Just as diversification of assets can help preserve assets, diversification of cryonics organization participation can improve the chances of survival through cryonics. Belonging to more than one cryonics organization is a good way to learn more about cryonics, to participate in cryonics and to support the cryonics community in general, rather than one organization. Some cryonicists have even made full cryopreservation arrangements with two cryonics organizations. When arrangements are made with both Alcor and the Cryonics Institute, Alcor requires that it be the primary provider, and that CI must be the backup. CI has no rule against being a back-up cryonics service provider.

When cryonics was newer and smaller there was a greater sense of community. Cryonicists had a greater sense that we were cooperating to build our own lifeboats. It was easier to see the differences our individual efforts and contributions made to the advancement of cryonics. With the growth of cryonics there is an increasing tendency for cryonicists to regard themselves as consumers of the products of cryonics organizations, rather than as Members and participants. Richard Clair Jones greatly advanced cryonics by bequeathing his assets to Alcor after his legal death and by challenging in court (and winning against) the anti-cryonics California bureaucracy. A bequest by Cryonics Institute patient Jack Erfurt helped CI to purchase and fully own its own facility, named the Erfurt-Runkel Building. The Life Extension Foundation (Saul Kent & Bill Faloon), the Miller family (Future Electronics) and Edward & Vivian Thorp have each pledged $150,000 per year for three years to improve Alcor management and cryopreservation case readiness.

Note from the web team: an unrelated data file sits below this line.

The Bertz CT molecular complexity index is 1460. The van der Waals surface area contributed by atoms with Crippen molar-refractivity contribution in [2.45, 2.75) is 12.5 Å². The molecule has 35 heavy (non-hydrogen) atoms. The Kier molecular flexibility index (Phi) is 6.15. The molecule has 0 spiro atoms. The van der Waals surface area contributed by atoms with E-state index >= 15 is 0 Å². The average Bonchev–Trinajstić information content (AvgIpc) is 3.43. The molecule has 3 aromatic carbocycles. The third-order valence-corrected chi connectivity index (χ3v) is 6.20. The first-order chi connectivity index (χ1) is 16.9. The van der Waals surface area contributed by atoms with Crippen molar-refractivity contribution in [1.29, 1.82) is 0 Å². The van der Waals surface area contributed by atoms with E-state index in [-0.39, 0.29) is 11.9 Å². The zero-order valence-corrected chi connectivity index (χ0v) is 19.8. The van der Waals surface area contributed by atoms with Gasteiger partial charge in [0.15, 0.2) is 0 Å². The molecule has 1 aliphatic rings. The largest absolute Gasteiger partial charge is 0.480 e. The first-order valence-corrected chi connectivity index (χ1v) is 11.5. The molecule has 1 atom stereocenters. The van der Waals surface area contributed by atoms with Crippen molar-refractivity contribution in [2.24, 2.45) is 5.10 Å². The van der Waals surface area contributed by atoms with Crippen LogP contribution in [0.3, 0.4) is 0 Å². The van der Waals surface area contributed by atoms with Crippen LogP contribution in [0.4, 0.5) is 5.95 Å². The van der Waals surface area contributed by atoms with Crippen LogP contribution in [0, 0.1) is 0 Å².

When and if cryonics works, and a significant number of cryonicists are revived, persons such as Claire, Erfurt, Kent and Faloon will be perceived very differently by the cryonics community than those who contributed not one penny more to cryonics than was absolutely necessary to pay for cryonics services. Those men will inspire others to make extra efforts to revive them and support their adaptation to future society.